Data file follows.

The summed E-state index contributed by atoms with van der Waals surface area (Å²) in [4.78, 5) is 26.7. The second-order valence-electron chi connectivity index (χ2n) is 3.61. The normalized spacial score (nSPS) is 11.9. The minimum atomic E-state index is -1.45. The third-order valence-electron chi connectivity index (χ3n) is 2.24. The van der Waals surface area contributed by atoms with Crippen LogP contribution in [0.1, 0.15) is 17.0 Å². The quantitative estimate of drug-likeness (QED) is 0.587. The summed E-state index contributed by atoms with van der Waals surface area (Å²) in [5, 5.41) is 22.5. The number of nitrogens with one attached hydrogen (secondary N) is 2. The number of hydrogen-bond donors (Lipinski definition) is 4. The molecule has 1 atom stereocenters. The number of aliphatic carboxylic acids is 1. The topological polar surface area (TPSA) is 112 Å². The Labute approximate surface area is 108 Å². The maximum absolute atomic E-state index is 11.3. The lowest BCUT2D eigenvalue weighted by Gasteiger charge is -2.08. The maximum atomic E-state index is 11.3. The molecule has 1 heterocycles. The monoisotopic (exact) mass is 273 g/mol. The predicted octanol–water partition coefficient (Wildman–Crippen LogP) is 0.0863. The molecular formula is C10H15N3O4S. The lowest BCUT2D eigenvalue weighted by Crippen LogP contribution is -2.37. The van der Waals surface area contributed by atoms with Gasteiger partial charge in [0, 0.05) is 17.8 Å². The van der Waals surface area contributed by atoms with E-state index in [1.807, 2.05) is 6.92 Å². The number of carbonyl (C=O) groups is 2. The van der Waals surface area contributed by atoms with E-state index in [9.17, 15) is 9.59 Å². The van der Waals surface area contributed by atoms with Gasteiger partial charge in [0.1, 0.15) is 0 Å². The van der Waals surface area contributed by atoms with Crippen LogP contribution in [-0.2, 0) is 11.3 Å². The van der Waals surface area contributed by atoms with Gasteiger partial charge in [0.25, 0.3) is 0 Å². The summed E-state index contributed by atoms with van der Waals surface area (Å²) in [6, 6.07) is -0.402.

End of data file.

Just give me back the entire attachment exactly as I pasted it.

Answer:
The summed E-state index contributed by atoms with van der Waals surface area (Å²) in [4.78, 5) is 26.7. The second-order valence-electron chi connectivity index (χ2n) is 3.61. The normalized spacial score (nSPS) is 11.9. The minimum atomic E-state index is -1.45. The third-order valence-electron chi connectivity index (χ3n) is 2.24. The van der Waals surface area contributed by atoms with Crippen LogP contribution in [0.1, 0.15) is 17.0 Å². The quantitative estimate of drug-likeness (QED) is 0.587. The summed E-state index contributed by atoms with van der Waals surface area (Å²) in [5, 5.41) is 22.5. The number of nitrogens with one attached hydrogen (secondary N) is 2. The number of hydrogen-bond donors (Lipinski definition) is 4. The molecule has 1 atom stereocenters. The number of aliphatic carboxylic acids is 1. The topological polar surface area (TPSA) is 112 Å². The Labute approximate surface area is 108 Å². The maximum absolute atomic E-state index is 11.3. The lowest BCUT2D eigenvalue weighted by Gasteiger charge is -2.08. The maximum atomic E-state index is 11.3. The molecule has 1 heterocycles. The monoisotopic (exact) mass is 273 g/mol. The predicted octanol–water partition coefficient (Wildman–Crippen LogP) is 0.0863. The molecular formula is C10H15N3O4S. The lowest BCUT2D eigenvalue weighted by Crippen LogP contribution is -2.37. The van der Waals surface area contributed by atoms with Gasteiger partial charge in [0, 0.05) is 17.8 Å². The van der Waals surface area contributed by atoms with E-state index in [1.807, 2.05) is 6.92 Å². The number of carbonyl (C=O) groups is 2. The van der Waals surface area contributed by atoms with E-state index in [9.17, 15) is 9.59 Å². The van der Waals surface area contributed by atoms with Gasteiger partial charge in [0.1, 0.15) is 0 Å². The van der Waals surface area contributed by atoms with Crippen LogP contribution in [-0.2, 0) is 11.3 Å². The van der Waals surface area contributed by atoms with Gasteiger partial charge in [0.25, 0.3) is 0 Å². The summed E-state index contributed by atoms with van der Waals surface area (Å²) in [6, 6.07) is -0.402.